The Washington Post

That Old Spice ad you saw during the football games this weekend – it’s weird, but is there anything to get?

Old Spice, the brand that previously brought you “muscle music” and “the man your man could smell like,” is back  with a new and equally viral ad campaign — though how this heap of creepiness will sell body spray, only its marketers know.

The ads, which premiered during the NFL’s Wild Card Weekend and have since sloshed around the social web, look like some cross between “The Exorcist” and a bad episode of “Glee.” Distraught mothers, each of them frumpier than the last, spy as their sons lay on the Old Spice and consequently enter the land of “men.” There are walks on the beach, long drives in convertibles, some cafeteria hand-holding — each scene with its background chorus of ghoulish moms, singing off-key.

Marketing body spray as a means of adolescent liberation is not, of course, particularly original. The whole male hygiene/beauty category depends on the conceit that using male hygiene/beauty products makes the user more “masculine.”

But think about who typically buys this stuff for, say, 13-year-old boys. It’s probably … their mothers. (Remember the amazing Slate essay, “What happens when a grown woman wears Axe body spray for a week”?)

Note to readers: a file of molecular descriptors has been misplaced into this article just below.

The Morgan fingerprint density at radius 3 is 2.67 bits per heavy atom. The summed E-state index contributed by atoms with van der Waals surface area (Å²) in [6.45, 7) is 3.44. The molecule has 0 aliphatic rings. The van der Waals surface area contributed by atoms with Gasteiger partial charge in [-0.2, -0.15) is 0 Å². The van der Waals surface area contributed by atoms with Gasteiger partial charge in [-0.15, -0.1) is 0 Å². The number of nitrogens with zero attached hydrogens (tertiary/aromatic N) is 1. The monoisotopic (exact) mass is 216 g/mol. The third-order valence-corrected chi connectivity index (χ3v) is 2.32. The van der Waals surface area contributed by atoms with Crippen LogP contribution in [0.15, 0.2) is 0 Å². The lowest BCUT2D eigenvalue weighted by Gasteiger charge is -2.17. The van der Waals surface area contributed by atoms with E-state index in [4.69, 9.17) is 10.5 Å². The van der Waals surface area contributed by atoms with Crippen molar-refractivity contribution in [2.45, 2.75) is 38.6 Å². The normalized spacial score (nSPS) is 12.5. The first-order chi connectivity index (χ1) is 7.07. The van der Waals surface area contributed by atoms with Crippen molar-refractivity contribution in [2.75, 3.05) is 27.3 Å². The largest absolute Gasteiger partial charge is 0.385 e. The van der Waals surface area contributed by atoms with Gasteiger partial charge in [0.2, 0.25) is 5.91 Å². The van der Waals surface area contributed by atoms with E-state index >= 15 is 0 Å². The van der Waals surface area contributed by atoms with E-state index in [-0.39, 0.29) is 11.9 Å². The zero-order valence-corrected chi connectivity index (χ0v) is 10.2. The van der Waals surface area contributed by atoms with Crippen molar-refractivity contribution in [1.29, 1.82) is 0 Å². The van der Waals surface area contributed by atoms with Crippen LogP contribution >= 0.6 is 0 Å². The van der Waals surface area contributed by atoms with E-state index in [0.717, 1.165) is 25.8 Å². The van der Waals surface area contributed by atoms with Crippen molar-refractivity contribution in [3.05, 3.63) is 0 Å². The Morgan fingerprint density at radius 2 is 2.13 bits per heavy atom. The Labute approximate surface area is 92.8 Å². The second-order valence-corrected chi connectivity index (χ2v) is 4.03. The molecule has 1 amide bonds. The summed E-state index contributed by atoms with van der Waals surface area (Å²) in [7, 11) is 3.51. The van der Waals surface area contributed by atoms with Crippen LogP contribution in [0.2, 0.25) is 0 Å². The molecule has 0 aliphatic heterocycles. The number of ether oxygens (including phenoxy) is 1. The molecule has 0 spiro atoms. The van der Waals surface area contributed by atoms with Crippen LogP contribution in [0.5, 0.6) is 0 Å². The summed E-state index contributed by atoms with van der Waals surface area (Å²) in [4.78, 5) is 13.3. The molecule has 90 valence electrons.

old spice

Old Spice is very aware of the fact that male hygiene products are frequently bought by women — the whole “The man your man could smell like” campaign spoke directly to women, promising them a boyfriend/husband/significant other who did everything from bake cakes to ride motorcycles, provided he wore Old Spice. This campaign takes such a radically different tact, casting moms as jealous, smothering, helicopter nags. It’s hard to see who would buy it. Cool moms who want to liberate their sons? Teenage football fans with some spare change in their mom-laundered jean pockets? People with zanier senses of humor than me? Perhaps this campaign is just lampooning our collective stereotypes of moms and their sons, like the “man your man” campaign parodied stereotypes of masculinity.

In either case, I don’t get it. Please bring Isaiah Mustafa back.

Caitlin Dewey is The Post’s digital culture critic. Follow her on Twitter @caitlindewey or subscribe to her daily newsletter on all things Internet. (



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